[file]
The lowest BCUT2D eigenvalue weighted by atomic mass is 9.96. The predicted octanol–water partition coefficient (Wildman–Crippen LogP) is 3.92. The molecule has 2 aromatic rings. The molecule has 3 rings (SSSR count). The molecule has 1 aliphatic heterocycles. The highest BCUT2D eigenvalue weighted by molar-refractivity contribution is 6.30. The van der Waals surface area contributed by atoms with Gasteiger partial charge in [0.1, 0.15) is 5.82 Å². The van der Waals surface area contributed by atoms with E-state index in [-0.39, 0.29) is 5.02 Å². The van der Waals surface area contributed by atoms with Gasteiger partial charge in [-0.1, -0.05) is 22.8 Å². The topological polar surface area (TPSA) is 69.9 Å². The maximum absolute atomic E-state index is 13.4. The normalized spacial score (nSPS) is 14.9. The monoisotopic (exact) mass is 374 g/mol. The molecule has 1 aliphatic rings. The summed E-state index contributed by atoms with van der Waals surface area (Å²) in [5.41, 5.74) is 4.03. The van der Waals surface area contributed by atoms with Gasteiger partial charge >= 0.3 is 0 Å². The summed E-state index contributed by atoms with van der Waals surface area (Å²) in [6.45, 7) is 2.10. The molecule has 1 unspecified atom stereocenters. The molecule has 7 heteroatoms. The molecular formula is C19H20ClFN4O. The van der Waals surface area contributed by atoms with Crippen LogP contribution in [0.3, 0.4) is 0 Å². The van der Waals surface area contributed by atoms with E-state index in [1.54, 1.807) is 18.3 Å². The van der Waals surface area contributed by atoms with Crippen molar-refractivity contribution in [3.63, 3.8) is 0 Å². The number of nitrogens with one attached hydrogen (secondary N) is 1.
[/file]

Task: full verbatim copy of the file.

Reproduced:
The lowest BCUT2D eigenvalue weighted by atomic mass is 9.96. The predicted octanol–water partition coefficient (Wildman–Crippen LogP) is 3.92. The molecule has 2 aromatic rings. The molecule has 3 rings (SSSR count). The molecule has 1 aliphatic heterocycles. The highest BCUT2D eigenvalue weighted by molar-refractivity contribution is 6.30. The van der Waals surface area contributed by atoms with Gasteiger partial charge in [0.1, 0.15) is 5.82 Å². The van der Waals surface area contributed by atoms with E-state index in [-0.39, 0.29) is 5.02 Å². The van der Waals surface area contributed by atoms with Gasteiger partial charge in [-0.1, -0.05) is 22.8 Å². The topological polar surface area (TPSA) is 69.9 Å². The maximum absolute atomic E-state index is 13.4. The normalized spacial score (nSPS) is 14.9. The monoisotopic (exact) mass is 374 g/mol. The molecule has 1 aliphatic rings. The summed E-state index contributed by atoms with van der Waals surface area (Å²) in [5.41, 5.74) is 4.03. The van der Waals surface area contributed by atoms with Gasteiger partial charge >= 0.3 is 0 Å². The summed E-state index contributed by atoms with van der Waals surface area (Å²) in [6.45, 7) is 2.10. The molecule has 1 unspecified atom stereocenters. The molecule has 7 heteroatoms. The molecular formula is C19H20ClFN4O. The van der Waals surface area contributed by atoms with Crippen LogP contribution in [0.3, 0.4) is 0 Å². The van der Waals surface area contributed by atoms with E-state index in [1.54, 1.807) is 18.3 Å². The van der Waals surface area contributed by atoms with Crippen molar-refractivity contribution in [3.63, 3.8) is 0 Å². The number of nitrogens with one attached hydrogen (secondary N) is 1.